Apple admits to deliberately slowing older iPhones

Marlene Weaver
December 22, 2017

Apple, the American multi-national technology company, has acknowledged it has taken action that slows the performance of its older iPhones.

"Lithium-ion batteries become less capable of supplying peak current demands when in cold conditions, [when they] have a low battery charge or as they age over time, which can result in the device unexpectedly shutting down to protect its electronic components", the company said.

Audio will be available later today. This year's iOS 11.2 extended the feature to the iPhone 7 and 7 Plus. After a iPhone battery replacement, CPU speed resumed to factory setting 1400MHz.

People anxious about performance could replace batteries, which Apple does for free for iPhones covered by warranty or for $79 if that is not the case.

The tech giant revealed in a statement, reported by Tech Crunch, that it released an update to its iOS operating system previous year for its iPhone 6, 6S and SE products. "It's clear that controversies like this - underpinned by conspiracy theories around planned obsolescence - sprout up because there is a lack of communication between device manufacturers like Apple and consumers", said Warren and Statt.

"Our goal is to deliver the best experience for customers, which includes overall performance and prolonging the life of their devices", a spokesperson for Apple said.

The statement from Apple came in response to a report from earlier this week from Primate Labs, the company behind the Geekbench processor benchmarking software. That's why older phones tend to have much worse battery life compared to newer devices.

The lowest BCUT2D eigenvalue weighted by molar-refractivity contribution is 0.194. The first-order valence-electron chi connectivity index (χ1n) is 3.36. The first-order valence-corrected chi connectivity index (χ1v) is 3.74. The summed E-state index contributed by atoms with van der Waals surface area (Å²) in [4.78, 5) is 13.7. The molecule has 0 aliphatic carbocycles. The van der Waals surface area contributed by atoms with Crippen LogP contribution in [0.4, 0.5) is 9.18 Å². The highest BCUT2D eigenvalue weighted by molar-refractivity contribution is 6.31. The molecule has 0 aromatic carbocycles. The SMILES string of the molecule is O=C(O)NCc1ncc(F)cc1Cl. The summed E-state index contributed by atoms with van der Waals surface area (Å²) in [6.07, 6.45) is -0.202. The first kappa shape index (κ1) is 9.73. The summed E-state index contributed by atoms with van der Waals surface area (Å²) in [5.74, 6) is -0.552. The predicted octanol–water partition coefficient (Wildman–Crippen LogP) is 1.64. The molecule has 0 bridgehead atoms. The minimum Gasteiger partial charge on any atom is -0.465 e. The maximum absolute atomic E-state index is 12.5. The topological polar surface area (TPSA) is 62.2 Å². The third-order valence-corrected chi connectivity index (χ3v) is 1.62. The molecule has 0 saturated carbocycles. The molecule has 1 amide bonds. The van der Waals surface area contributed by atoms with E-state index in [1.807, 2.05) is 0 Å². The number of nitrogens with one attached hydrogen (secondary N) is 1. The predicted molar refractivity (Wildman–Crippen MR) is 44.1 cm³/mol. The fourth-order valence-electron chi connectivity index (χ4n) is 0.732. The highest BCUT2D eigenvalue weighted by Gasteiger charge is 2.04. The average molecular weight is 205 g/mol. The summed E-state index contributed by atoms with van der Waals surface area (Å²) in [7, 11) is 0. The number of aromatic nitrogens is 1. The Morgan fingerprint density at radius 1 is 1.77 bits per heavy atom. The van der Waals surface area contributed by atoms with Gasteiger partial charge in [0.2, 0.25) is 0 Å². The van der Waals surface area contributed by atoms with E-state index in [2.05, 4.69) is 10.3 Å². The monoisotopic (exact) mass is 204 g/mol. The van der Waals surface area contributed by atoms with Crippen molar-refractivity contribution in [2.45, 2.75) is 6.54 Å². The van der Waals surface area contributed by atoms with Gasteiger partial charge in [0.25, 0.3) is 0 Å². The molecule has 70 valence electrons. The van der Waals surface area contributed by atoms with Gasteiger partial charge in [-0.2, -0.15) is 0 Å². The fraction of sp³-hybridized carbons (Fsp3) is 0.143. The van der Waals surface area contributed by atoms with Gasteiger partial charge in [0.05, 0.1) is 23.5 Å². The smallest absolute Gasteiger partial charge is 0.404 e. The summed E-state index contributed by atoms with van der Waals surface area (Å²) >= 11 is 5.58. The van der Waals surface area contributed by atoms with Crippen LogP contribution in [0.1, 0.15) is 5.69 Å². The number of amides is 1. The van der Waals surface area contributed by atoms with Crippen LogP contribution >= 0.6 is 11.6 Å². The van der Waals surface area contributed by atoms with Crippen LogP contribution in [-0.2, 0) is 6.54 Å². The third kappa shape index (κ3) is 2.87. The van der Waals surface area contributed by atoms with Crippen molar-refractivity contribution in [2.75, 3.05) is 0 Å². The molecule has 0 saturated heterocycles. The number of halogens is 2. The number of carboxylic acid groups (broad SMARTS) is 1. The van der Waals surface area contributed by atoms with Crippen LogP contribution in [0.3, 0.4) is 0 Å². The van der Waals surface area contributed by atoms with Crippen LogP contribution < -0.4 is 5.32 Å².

The iPhone doesn't start flashing an alert when your battery is in trouble - it just starts to curtail your phone's processing power. The suit, originally spotted via TMZ, also notes that Apple's behavior lowers the resale value of existing iPhones and underhandedly coerces iPhone owners to upgrade to newer models.

But most-repeated point of criticism was that Apple could have done a better job explaining this to its users.

The issue appears to be rectified by getting affected batteries replaced by Apple, says Geekbench, but iPhone users may conclude that their handset is out of date and that they need to buy a new one. Apple charges $79 to replace the battery of an iPhone that's no longer covered by a warranty.

Apple has further delved into the issue of lithium-ion batteries on its website, which have a limited life span.

Other reports by Insurance News

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